Haven in a Heartless World: The Family Besieged
by Christopher Lasch
Basic Books, 230 pp., $12.95
Academic entrepreneurs, who are becoming more desperate these days, refer to family as a “buzz word.” They mean that the word, when hooked to any project, is promising bait for fellowships, jobs, participation in symposia, and competitive advances from publishers. A note buried toward the end of Haven in a Heartless World indicates that Christopher Lasch was so prescient in 1963 as to take class notes, as an auditing assistant professor, in a course on the sociology of the family. Because Lasch is a serious scholar who has long been studying American responses to the family, he is probably embarrassed by the sudden fashionability of the topic.
But whatever his original intentions, Lasch has not written another historical or sociological analysis of the family, although his book helps to explain the current national obsession. Lasch’s subject is the “tradition of sociological study, which still defines the issues that inform most of the current commentary on the family.” More specifically, his book is a commentary on the ways in which academic and clinical social theory has reinforced and interacted with the institutional structures of corporate capitalism.
Many readers will be familiar with Lasch’s provocative independence and disturbing honesty of mind (parts of three chapters have appeared earlier in this journal or elsewhere). When Lasch describes Talcott Parsons as having a “conciliatory rather than a combative temperament,” he is really giving us a reverse self-portrait. If Parson’s “refusal to engage in argumentation…has had the unfortunate effect—perhaps not entirely unintentional—of seeming to place his own work above controversy and to give it a quality of scientific detachment,” this is not a risk that Lasch runs. His book will provoke howls of common anger from many otherwise opposing camps, since he boldly takes on Marxians and anti-Marxians, neo-Freudians and feminist anti-Freudians, Parsonians and anti-Parsonians, Moynihanians and anti-Moynihanians, and he directs his fire at most of the major American anthropologists, sociologists, and neo-Freudian analysts of the past sixty years.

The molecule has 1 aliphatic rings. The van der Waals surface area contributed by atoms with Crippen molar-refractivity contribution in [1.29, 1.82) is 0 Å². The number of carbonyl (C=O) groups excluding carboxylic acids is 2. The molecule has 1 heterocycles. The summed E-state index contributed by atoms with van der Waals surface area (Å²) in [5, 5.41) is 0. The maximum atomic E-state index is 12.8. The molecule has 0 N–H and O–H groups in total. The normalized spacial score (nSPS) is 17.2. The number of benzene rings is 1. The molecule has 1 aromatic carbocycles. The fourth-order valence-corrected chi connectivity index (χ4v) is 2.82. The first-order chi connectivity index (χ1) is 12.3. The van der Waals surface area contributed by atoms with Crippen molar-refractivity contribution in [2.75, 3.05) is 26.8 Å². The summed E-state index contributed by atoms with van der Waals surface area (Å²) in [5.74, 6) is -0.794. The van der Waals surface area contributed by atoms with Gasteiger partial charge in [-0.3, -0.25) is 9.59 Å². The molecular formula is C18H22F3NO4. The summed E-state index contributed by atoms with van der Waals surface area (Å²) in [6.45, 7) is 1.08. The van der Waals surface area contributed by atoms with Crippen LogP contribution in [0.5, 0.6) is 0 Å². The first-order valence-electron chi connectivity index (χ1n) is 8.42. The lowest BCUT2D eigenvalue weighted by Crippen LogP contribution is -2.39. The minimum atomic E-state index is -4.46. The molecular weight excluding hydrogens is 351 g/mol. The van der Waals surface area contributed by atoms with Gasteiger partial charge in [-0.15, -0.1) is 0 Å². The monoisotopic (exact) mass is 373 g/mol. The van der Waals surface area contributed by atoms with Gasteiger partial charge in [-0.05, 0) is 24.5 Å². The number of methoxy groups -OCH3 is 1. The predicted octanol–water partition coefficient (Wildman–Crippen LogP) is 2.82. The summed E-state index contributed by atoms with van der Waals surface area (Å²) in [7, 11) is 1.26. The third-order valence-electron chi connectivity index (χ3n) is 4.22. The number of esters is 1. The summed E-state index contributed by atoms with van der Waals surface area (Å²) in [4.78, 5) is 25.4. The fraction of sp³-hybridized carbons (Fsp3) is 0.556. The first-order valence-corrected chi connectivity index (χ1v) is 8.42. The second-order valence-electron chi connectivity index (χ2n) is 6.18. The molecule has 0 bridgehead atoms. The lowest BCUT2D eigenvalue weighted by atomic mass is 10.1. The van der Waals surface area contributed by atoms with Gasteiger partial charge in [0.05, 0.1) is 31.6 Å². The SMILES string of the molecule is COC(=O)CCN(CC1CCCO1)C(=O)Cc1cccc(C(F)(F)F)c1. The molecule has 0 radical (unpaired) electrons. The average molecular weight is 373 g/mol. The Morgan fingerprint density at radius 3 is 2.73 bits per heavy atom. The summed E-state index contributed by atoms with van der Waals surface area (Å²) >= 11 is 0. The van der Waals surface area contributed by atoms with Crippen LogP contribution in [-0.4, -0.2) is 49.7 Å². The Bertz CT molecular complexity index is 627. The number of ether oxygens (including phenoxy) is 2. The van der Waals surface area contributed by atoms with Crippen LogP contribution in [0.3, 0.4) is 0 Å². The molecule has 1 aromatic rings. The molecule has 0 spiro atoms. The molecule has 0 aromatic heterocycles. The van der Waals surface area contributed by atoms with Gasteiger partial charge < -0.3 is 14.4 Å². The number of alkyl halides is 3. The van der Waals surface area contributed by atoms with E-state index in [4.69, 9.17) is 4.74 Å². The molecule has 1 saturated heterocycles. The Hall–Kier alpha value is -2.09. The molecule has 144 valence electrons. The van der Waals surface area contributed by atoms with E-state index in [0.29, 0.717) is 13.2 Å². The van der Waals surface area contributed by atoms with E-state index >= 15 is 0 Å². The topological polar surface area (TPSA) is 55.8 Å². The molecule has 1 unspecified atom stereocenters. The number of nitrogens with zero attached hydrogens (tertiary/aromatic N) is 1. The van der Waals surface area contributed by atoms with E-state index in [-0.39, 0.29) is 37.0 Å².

Above all, Lasch is critical of Talcott Parsons, who was central in providing the theoretical justification for what Philip Rieff has called the “triumph of the therapeutic.” If Parsons is less familiar to the general public than such fellow sociologists as David Riesman and C. Wright Mills, he has been widely acknowledged as virtually the St. Thomas Aquinas of American social science. His elaborate theory of social equilibrium, together with his emphasis on “socialization” as enabling society to withstand moral and cultural crises, has had an influence extending far beyond the disciplines of history and the behavioral sciences. Concerned with the full sweep of “social relations,” Parsons and his followers have had a deep impact on the therapeutic professions and, through them, on public agencies and policies. By the 1960s, Parsons had become a figure of such towering authority that any challenge to official social thought was forced to define itself as anti-Parsonian. Yet as Lasch convincingly argues, the anti-Parsonians tended to accept their enemies’ most questionable premises concerning the …